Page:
Marriott's Sorenson Takes the Acquisition Plunge

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Arne Sorenson didn't take long to put his stamp on Marriott. He officially became CEO of the company at the end of March, and yesterday he pulled the trigger on a significant acquisition: A $210-million deal to buy the Gaylord Hotels brand and the management contracts for the four big-box convention hotels in the company's portfolio. The move, combined with last week's $1.9 billion purchase of Motel 6 by Blackstone, seems to signal a new wave of hotel industry mergers and acquisitions. Let the dealmaking begin.

As expected, both sides of the transaction see the deal as a good one. Following the close of the transaction later in the year, Gaylord will morph into a REIT that will own the existing Gaylords and look for other complimentary acquisitions. In addition to earning management fees on the four Gaylords, Marriott gains a new brand, another vehicle for frequent guests to earn and redeem rewards points and a healthy stream of management fees. Speaking yesterday in a conference call with stock analysts, Sorenson was particularly bullish about several advantages he believes Marriott gains in the deal.

“I can't think of another company that is as good a cultural fit for Marriott than is Gaylord,” said Sorenson, echoing a long-time company value that dates back to Marriott's founding. “Both companies understand the importance of engaged and motivated front-line staff in delivering outstanding service. We've always said, ‘If you take care of the associates, they'll take care of the guests.' Gaylord believes in that creed as well.”

And while acknowledging the unique positioning of the four Gaylord properties as big-box, self-contained meeting hotels for large groups, he believes the Marriott sales and marketing machine will also be able to deliver transient and smaller group business to the properties.

Once Gaylord's stockholders approve the deal and it is finalized, the company will become a REIT, presumably with a new name. As a major consequence of that transformation, the company will give up its plans to develop a fifth Gaylord property in the Denver suburb of Aurora. As Gaylord Chairman and CEO Colin Reed explained, “REITs aren't in the business of developing real estate and neither will we.” He left the door open to invest in the project if another developer or company takes the lead risk on the Denver project.

Instead, Reed said the new company will seek acquisitions of other hotels, probably group-oriented resorts. One option, said Reed, was revitalizing what he called a “Gaylord Lite” strategy the company developed several years ago, but it was never implemented because of the recession. Under that scheme, Gaylord intended to buy or build smaller group houses (500 to 700 rooms with 75,000 to 125,000 square feet of meeting space) to serve meetings not big enough for one of the full-size Gaylords.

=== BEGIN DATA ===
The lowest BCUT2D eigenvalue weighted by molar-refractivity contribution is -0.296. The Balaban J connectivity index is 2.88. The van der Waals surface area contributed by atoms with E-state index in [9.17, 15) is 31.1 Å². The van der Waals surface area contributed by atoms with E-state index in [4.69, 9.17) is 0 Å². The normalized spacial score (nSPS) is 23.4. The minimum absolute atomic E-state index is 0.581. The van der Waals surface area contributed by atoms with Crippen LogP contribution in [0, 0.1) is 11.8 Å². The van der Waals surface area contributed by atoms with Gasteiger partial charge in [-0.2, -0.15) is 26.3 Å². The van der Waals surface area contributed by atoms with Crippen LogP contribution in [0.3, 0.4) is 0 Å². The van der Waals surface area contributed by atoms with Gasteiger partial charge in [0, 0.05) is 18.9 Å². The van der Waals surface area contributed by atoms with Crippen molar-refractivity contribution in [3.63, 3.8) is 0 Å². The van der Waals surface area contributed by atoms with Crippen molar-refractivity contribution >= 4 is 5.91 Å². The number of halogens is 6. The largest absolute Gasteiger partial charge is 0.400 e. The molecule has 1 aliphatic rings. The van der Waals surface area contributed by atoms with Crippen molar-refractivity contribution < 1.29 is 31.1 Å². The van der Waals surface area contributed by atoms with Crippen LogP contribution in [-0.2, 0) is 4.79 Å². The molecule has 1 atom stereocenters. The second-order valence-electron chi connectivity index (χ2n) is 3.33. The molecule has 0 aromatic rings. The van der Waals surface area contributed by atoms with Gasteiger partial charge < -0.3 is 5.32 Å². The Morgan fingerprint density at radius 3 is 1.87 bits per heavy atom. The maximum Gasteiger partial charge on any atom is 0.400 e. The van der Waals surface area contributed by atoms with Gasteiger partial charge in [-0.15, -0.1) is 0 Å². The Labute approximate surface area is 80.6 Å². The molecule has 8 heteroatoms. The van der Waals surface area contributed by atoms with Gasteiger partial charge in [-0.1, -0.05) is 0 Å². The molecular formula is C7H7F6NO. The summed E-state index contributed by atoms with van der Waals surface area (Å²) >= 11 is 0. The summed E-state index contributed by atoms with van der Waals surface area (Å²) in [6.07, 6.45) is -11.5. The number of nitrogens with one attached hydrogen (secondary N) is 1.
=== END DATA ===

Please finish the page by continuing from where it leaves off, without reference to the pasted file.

“We have a lot of embedded knowledge about the meetings business, and we've built a geographic profile of potential markets for these kinds of hotels,” said Reed. “Most of the planners who book one of the Gaylords also book a variety of smaller meetings. We know the cities in which they want to hold these meetings, and that will provide a roadmap for our acquisitions strategy.”

As with any large-scale acquisition, the deal leaves a few questions that so far have gone unanswered:

• While Sorenson said the company intends to operate Gaylord as a separate brand within the Marriott family, it will be interesting to see if and when the Gaylord properties will be rebranded with the “by Marriott” tagline.

• In all four markets in which Gaylord operates, Marriott also has full-service meetings-oriented hotels in the area. That's especially evident in Orlando where the Gaylord Palms competes directly for business with the 2,000-room Marriott Orlando World Center. One wonders what the owner of that property thinks about Marriott splitting its allegiances in the marketplace. (During the analyst call, Sorenson insisted the deal creates “no issues of impact” for existing Marriotts.)

• As a public company, Marriott is all about growth, but it is a costly, time-consuming process to develop hotels of the size and complexity of the existing Gaylords. Will new properties under the brand be similar in size, or will Marriott look for hybrid versions of the product to brand as Gaylords?

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